Former Scotland manager Berti Vogts has expressed his sympathy with Craig Levein and warned that a change of manager alone will not cure the country’s recent struggles.
The German coach, who guided his homeland to the Euro 96 title, held the Scotland job between 2002 and 2004 but endured a fractious relationship with fans and media before resigning.
Levein’s tenure ended in similarly disappointing fashion when he was dismissed earlier this month and the Scottish Football Association are currently assessing potential successors.
But Vogts, currently in charge of Azerbaijan and speaking ahead of his side’s World Cup qualifier against Northern Ireland, believes that the problems run deeper than the manager’s office.
“I heard about Craig Levein only yesterday. I know how he feels,” said Vogts. “When you take over Scotland you have to live with certain things, with the Scottish media and a lot of poor players. I understand, yes.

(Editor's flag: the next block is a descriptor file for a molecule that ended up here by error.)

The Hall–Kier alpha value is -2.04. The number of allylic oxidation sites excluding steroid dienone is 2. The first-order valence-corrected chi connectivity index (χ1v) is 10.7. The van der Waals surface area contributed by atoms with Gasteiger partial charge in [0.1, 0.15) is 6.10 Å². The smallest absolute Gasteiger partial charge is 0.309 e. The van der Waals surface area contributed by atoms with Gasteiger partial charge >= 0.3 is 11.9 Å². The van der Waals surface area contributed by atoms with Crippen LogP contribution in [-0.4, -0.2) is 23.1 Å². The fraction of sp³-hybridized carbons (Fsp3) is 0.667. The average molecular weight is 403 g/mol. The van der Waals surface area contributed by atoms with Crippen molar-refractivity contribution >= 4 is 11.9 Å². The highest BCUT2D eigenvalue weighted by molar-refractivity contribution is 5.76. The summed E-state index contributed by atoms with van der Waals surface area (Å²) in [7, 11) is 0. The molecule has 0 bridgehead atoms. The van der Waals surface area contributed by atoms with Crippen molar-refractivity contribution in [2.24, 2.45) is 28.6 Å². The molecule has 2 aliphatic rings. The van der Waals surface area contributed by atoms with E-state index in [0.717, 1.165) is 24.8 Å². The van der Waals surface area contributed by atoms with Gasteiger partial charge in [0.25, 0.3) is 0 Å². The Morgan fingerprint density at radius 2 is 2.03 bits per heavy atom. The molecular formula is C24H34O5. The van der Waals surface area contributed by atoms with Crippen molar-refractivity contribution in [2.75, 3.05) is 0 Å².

“Expectations are too high, always. They do not invest many pounds in youth and you have to do that.
“When I took over I brought in over 12 youngsters. I brought in a young Darren Fletcher after I saw him in a youth tournament. He was 17 years of age and the journalists attacked me and said he was too young but he is an excellent player.”
Asked to pass comment on who might get the job next, he added: “Who will it be? Maybe Joe Jordan or Gordon Strachan. Maybe they should do it together.”
Despite the negativity that surrounded his reign as Scotland boss, Vogts would not rule out a return to British football at some stage and praised the Scottish players for their work ethic.
“Maybe [I will return],” he said. “I have a contract for one year but I had a very good time in Scotland.
“The mentality of the players was fantastic. They are very professional, they know exactly what to do to prepare and to teach themselves.
“In Azerbaijan, the boys come too late to football at 16 or 17 and you have to teach them. In Great Britain you play right from school.”